Sound — 8
The Winery Dogs consists of Richie Kotzen on guitar, keyboard and vocals, Billy Sheehan on bass and backing vocals and Mike Portnoy on drums and backing vocals. If you started adding together all the studio albums, EPs, collaborations, compilations, solo albums, and guest appearances these guys have made then you would run out of fingers and toes pretty quick. You can count over 100 without even getting to many of their more obscure releases, and that isn't even counting live albums. Mike Portnoy is, of course, the former drummer of Dream Theater who surprised pretty much everybody when he bailed out to make a full time commitment with Avenged Sevenfold, though they booted him shortly after that. Since then he has released a few albums with his various other supergroups, and the results have varied. Billy Sheehan is possibly the best living rock bass player in the world, and has worked with David Lee Roth, Mr. Big and Steve Vai. Richie Kotzen was first discovered by Shrapnel Records and started his solo career, but was snatched up pretty quick by Poison. His stint with Poison was cut short when it was discovered that he was having an affair with Rikki Rockett's fianc. Richie went on to continue with his successful solo career, several other projects, and also replaced Paul Gilbert in Mr. Big. These guys have all pretty much proved their mettle a hundred times over, but the question remains - can they live up to their own legacies?
The self-titled debut release of The Winery Dogs contains 13 tracks with the average track length somewhere around four and a half minutes. The album's full runtime is somewhere around 60 minutes. Billy, Mike and Richie have previously described this project as taking influence from classic rock as well as several alternative rock acts most popular for their work from the '90s (including The Black Crowes, Lenny Kravitz, Soundgarden, and Alice In Chains). My first impression listening to the album is that it sounds what I would expect Soundgarden to sound like as a classic rock band, but that may just be because of the similarity of Richie and Chris Cornell's vocals. The album opens up with the track "Elevate," which has some classic rock-ish riffing and an interesting instrumental break that seems to especially let Billy stretch his legs on bass a little bit before a short solo by Richie that is pretty much a standard scalar-run type of solo. The track "We Are One" has a strong sense of groove and has Billy showing that he can play rhythm guitar on his bass like a champ. The track "I'm No Angel" definitely has my favorite lead guitar in it, and the track as a whole is a kind of rock 'n' roll love ballad. The track "One More Time" starts out with a riff that reminds me a little bit of Lynyrd Skynyrd and the riff does a whole lot towards carrying that whole song. The track "Criminal" has kind of a burning groove going on, and has one of the bigger choruses on the album. The track "The Dying" has a really awesome classic blues rock vibe going on and is by far my favorite song on the album. The album closes out with the track "Regret" which has an interesting minor blues thing going on and the only track on the album that I would say is pretty much dominated by keyboard/piano/organ. It is a good track for closing out the album.
Lyrics — 8
I haven't ever really noticed this with Richie Kotzen before, but he really does sound a lot like Chris Cornell. Or does Chris Cornell sound like him? The vocals definitely work for the material, which absolutely has a classic rock meets alternative rock vibe to it. Billy and Mike do a solid job of providing backing vocals for a simple harmony. I was actually pretty impressed because I've thought of Richie as a guitar virtuoso who is able to just hack through the vocals but on this album he displays some pretty impressive vocal skills. The actual lyrics on the album were a little bit more introspective than I expected from this trio, but no complaints from me. As a sample of the lyrics, here are some from the opening track, "Elevate": "Lost in the dark/ I feel like a shadow of myself/ I'm not what I was/ I keep looking for another second chance/ To get me... clean/ Elevate me/ Take me higher/ I don't wanna be wasted/ I've got nothing left to lose/ It's a little known fact/ I see everything black/ And I don't wanna face it/ Elevate me/ Take me higher." Usually when you get such a strong group of instrumental musicians together the lyrics are kind of like an afterthought, but they did a good job with the vocals on this album.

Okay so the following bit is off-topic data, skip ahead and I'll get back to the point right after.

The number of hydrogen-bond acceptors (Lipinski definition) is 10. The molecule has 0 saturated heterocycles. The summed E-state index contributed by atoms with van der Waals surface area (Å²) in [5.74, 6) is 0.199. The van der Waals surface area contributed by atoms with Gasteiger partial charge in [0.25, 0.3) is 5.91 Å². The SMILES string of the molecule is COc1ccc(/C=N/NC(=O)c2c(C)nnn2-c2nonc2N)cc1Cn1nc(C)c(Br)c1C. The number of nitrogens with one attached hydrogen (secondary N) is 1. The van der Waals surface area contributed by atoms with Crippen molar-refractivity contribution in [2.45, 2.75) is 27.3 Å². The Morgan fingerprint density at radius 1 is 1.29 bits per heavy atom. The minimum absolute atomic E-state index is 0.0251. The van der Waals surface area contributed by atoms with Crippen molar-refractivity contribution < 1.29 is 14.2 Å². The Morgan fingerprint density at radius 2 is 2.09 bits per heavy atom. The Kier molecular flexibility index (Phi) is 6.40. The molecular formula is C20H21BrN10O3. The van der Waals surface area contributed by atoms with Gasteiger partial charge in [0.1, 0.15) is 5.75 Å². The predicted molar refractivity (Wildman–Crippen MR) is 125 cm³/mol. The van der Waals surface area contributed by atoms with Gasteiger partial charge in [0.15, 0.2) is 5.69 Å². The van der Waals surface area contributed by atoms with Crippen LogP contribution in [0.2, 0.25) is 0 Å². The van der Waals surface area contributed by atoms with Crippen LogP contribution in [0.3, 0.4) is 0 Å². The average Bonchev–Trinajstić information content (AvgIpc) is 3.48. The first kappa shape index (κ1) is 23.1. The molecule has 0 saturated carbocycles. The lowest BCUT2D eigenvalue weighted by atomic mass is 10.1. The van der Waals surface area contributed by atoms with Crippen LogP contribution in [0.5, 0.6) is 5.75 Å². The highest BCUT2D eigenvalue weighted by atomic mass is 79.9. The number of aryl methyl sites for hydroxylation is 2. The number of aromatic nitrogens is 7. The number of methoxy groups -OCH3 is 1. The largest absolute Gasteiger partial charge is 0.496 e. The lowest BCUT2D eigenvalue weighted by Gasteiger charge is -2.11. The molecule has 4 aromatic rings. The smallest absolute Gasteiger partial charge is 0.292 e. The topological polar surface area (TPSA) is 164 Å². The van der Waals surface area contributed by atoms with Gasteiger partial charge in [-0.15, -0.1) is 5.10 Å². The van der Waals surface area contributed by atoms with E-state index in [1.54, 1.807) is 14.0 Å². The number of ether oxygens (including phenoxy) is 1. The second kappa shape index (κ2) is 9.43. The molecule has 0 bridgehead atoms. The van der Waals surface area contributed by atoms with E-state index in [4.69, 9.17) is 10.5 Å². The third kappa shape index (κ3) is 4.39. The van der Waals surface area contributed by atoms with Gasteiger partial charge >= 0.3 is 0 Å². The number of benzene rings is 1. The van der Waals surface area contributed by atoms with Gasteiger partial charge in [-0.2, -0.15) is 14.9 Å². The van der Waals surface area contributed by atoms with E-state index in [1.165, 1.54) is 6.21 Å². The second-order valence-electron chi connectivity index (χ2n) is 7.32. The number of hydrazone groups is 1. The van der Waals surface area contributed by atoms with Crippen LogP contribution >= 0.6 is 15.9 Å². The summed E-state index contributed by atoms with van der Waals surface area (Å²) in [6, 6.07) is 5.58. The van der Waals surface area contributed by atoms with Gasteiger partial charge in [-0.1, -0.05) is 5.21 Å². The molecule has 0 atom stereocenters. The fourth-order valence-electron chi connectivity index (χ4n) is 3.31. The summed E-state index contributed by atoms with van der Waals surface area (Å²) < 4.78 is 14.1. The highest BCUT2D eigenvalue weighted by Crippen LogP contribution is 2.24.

Overall Impression — 9
This is one of those albums that manages to be solid from beginning to end. With each listen, the album grew on me a little bit more. I really enjoy the dynamic between the three of them, especially how often the bass is utilized more like a rhythm guitar freeing up Richie to get creative with the guitar. In general, I found myself most impressed with Billy Sheehan's playing and tone, and Richie's vocals were really solid as well. All three musicians are geniuses at their chosen instrument and they display it on this album, not just Billy's bass and Richie's vocals that I mentioned. Mike Portnoy, while he annoys me outside of his playing, is really a sublime drummer. Richie's playing was a creative blend of lead and rhythm playing. I was impressed with the introspective nature of the lyrics and the fact that they had substance, which honestly wasn't something I was expecting. My overall favorite track is "The Dying," but I also really enjoyed "We Are One" and "I'm No Angel." My least favorite track on the album would probably be the opening track, "Elevate." Quite honestly, I think you gotta give credit where credit is due, and while I don't think this album is necessarily going to chart great, I think this is one of the better albums I've heard this year.